In Hospitality Public Relations, we often rely on images to help tell our stories – a pristine white sand beach; a mojito in a mason jar; a field in bloom. With the rise of social media and the availability of high quality cameras on most smart phones, photography is often how our guests tell their vacation stories, particularly when it comes to food.Tip1

Despite having such ready access to cameras, however, most of us remain photographically challenged. A good camera phone isn’t enough to turn our latest gastronomic delight into the envy of all our friends: placement, lighting and composition are all important elements in the quest to capture delicious food memories. Sounds difficult, right? That’s when you turn to the pros.

I was recently fortunate to work with Sam Wells, a respected San Diego food photographer who shoots for publications like Carlsbad Magazine and San Diego Magazine. While I watched him work his photographic magic, it occurred to me that he must have a load of helpful hints for us “do-it-yourselfers.” Sam was more than happy to give his insights on what makes for great food photography. Follow his tips and you’ll be on your way to drool worthy food on Instagram in no time.

Food Photography Tips from Photographer Sam Wells

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Tip 1: Light quality is everything. 

I shoot most of my food in areas I call “transition zones” – where the light is transitioning from light to dark. Windows, open doors, and the outer edges of shaded areas all produce beautiful directional light. If there are any conflicting tungsten lights in the restaurant, try to block them to create clean light.

Tip 2: Create a strong composition.  

Negative space can be a great asset to a photo. Using the “rule of thirds” always helps – just imagine there are two horizontal and vertical lines dividing up the frame into nine rectangles. Place the most interesting point of focus on any two lines or where the lines intersect, and you’ll instantly have a better-composed image. Add a few more details to fill the frame, and you’re off and running.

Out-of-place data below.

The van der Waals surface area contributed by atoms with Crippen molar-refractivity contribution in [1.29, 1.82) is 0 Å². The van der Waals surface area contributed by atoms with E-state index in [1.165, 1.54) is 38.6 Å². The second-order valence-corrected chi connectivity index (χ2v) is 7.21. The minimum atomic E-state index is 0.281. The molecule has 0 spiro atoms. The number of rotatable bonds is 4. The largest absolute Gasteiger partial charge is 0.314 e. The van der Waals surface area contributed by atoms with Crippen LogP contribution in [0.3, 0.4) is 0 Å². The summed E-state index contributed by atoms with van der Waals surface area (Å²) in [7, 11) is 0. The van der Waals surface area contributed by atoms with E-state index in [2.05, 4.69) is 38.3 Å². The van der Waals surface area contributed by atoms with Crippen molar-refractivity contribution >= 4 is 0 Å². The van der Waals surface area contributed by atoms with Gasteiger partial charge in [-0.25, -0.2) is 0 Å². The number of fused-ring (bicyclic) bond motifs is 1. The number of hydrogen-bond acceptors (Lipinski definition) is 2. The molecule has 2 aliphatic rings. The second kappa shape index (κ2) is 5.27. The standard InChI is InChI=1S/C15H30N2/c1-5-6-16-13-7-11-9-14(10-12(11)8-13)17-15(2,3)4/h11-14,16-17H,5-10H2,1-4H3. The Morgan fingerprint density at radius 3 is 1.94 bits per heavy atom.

Tip 3: Steady your hand.  tip4

Motion blur can ruin a photo, so if you are hand-holding the camera make sure to take a few and be gentle when you push the shutter button. Make sure your camera or phone doesn’t move when you shoot the photo. I always use a tripod to ensure maximum sharpness.

Tip 4: Show some life and action. 

Have a hand reaching for something. Take a bite. Make it messy. Do anything that makes the food look delicious and enticing.

Tip 5: Styling can make any dish interesting. 

I always use linens and napkins to help spice things up a bit. Adding other elements allows you to create a more interesting composition by leading the eye through the image. Think of image flow – a fork placed in the lower right hand corner pointed towards the dish will lead the viewer’s eye towards the focal point.tip6

Keep this handy for your next dining adventure and you’ll definitely have some Insta worthy food photos. Need more photo inspiration? Follow the latest in Sam’s food reel on Instagram at @swellsphoto.

We team up with photographers like Sam to help tell your hospitality story. Get in touch with me, (Shae Geary, Senior Communications Strategist), if you’d like help getting your hospitality story out there.

Meet the Team: Keely – Design and Multimedia Specialist

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To help our audience learn who is behind the content on this blog, we’ve been releasing a series of Q&A’s from our team. In this month’s edition, you will learn all about our Design and Multimedia Specialist, Keely Smith.

Keely brings an eye for design to the (W)right On team. Her experience stretches from web to print media, designing for local businesses, schools, and corporate structures. Keely seeks to create art that motivates the audience to see and experience the world in fresh and exhilarating ways. As an artist and innovator, she engages various mediums including graphic design, sculpture, illustration, dance and music. With a passion for expression she strives to build relationships around fostering creativity and collaboration. Keely has a Bachelor of Arts with an emphasis in Graphic Design from San Diego State University.